The best performing methods will be applied retrospectively to over ten thousand cancer genomes, and the results distributed publicly to the research community via CGHub. Moreover, the top-scoring methods will be made available as an open source tools, allowing users around the world to process their own data using the same pipelines validated and used by the ICGC and TCGA. Challenge-assisted peer review and early editorial feedback will help identify publishable themes that cut across multiple approaches. The involvement of major journals introduces the possibility of reaching a broad audience and raises the impact and exposure of contestant contributions, which in turn increase incentives and overall morale. Nature Publishing Group has stepped up to coordinate publication models stemming from the SMC challenge.

What resources are available to Challenge participants?
The Challenge is run on the Synapse (https://www.synapse.org/) open computational platform. Synapse serves not just as a data repository but also as a set of tools for conducting collaborative analysis and sharing and documenting data, models and analysis methods. Synapse enables researchers to seamlessly and transparently conduct, track and share their ongoing work – building up living research projects in real-time.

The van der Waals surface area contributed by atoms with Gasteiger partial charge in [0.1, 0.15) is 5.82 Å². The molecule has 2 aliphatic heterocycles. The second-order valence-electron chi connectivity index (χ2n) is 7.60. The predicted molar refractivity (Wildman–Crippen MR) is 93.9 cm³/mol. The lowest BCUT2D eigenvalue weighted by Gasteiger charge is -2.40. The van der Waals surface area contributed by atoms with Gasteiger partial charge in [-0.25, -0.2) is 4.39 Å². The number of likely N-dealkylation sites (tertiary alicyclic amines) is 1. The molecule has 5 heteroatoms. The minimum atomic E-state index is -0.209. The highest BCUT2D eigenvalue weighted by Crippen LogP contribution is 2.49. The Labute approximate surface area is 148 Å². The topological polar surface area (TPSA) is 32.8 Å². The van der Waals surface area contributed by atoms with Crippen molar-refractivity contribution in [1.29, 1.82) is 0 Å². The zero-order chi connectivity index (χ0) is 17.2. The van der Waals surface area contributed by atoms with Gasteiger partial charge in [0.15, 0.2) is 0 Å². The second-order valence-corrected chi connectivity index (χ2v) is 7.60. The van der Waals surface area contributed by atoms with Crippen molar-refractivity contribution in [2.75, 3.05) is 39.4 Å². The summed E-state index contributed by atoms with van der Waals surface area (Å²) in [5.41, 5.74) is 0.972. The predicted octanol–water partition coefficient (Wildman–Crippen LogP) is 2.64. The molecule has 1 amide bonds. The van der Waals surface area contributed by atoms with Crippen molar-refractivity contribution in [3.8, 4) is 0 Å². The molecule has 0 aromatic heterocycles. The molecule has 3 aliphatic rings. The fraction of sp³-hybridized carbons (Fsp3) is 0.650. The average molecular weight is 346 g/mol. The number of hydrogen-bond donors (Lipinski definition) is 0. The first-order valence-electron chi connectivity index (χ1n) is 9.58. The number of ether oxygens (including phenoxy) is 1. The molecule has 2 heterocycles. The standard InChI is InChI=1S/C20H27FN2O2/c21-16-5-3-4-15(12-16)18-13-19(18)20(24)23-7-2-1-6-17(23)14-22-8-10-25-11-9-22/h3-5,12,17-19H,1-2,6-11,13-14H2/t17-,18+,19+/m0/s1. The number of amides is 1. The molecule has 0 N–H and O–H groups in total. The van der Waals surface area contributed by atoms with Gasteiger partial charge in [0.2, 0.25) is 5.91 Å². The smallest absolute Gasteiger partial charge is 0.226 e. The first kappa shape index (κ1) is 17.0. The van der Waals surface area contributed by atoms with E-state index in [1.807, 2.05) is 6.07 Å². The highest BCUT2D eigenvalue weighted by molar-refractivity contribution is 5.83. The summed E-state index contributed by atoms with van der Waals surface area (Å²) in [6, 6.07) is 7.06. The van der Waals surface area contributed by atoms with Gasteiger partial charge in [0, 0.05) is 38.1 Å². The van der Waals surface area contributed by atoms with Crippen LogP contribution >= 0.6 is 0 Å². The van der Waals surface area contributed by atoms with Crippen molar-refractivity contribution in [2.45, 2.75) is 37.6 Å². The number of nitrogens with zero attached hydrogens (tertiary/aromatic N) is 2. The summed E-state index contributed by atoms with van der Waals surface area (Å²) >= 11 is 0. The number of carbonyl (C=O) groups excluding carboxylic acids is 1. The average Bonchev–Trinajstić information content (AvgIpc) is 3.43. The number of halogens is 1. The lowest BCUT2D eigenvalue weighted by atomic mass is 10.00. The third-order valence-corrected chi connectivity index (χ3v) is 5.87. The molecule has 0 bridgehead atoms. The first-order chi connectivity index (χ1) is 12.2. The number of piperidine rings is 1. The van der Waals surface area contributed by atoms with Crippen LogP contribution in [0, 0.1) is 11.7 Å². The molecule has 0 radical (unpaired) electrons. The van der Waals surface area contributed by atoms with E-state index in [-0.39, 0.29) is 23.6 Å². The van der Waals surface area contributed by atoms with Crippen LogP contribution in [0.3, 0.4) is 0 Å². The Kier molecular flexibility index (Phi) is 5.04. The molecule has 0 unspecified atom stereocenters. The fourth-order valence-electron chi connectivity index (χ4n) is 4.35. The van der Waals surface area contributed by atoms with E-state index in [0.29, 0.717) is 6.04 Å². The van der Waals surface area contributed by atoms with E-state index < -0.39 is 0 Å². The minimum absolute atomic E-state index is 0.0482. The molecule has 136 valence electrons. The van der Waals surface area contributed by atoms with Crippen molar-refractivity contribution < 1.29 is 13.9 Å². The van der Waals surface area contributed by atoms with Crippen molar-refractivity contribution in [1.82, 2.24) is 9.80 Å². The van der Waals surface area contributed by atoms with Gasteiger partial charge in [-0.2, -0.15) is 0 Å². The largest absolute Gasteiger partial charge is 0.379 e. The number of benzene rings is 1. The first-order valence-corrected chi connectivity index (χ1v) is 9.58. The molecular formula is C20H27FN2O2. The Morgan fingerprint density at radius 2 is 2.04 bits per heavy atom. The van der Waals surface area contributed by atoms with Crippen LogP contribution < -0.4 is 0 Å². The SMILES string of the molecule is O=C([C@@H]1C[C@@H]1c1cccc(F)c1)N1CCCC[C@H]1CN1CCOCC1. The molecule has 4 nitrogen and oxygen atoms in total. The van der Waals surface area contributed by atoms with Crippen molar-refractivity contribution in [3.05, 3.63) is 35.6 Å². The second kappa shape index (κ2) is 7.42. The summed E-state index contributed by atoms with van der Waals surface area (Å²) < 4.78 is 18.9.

GeneTorrent client, an open-source software developed by Annai Systems, is available for local data download. A comprehensive description of GeneTorrent features and operation is available on the CGHub website: https://cghub.ucsc.edu/docs/user/index.html

Google is offering Google Cloud Platform credits of $2,000 to approved DREAM contest participants, including free access to contest data in Google Cloud Storage. These credits can be used for Compute Engine VMs and other Cloud Platform services. Access to Challenge data is provided via a Google Cloud Storage bucket, so all computation and submissions can be performed on the Google Cloud Platform.

Who is running the Challenge?
  • Paul C. Boutros, Ontario Institute for Cancer Research
  • Lincoln D. Stein, Ontario Institute for Cancer Research
  • Josh Stuart, University of California, Santa Cruz
  • Gustavo Stolovitzky, IBM, DREAM
  • Stephen Friend, Sage Bionetworks
  • Adam Margolin, Sage Bionetworks
  • Thea Norman, Sage Bionetworks

The organizers include leaders of prominent national and international initiatives related to cancer-genome science. Leaders of the ICGC (Stein, Boutros) and TCGA (Stuart) cancer genomics projects will ensure broad exposure in the cancer genomics community and sanction that the results will set the standard for sequence analysis performed by the ICGC and TCGA. Challenge organizers also include leaders of DREAM Challenges (Stolovitzky, Friend, Margolin and Norman).

Where can I ask more questions?
We encourage all questions be posted on the ICGC-TCGA DREAM Mutation Calling Challenge Forum: http://support.sagebase.org/sagebase...ling_challenge

Last edited by khoulahan; 02-03-2014 at 12:48 PM.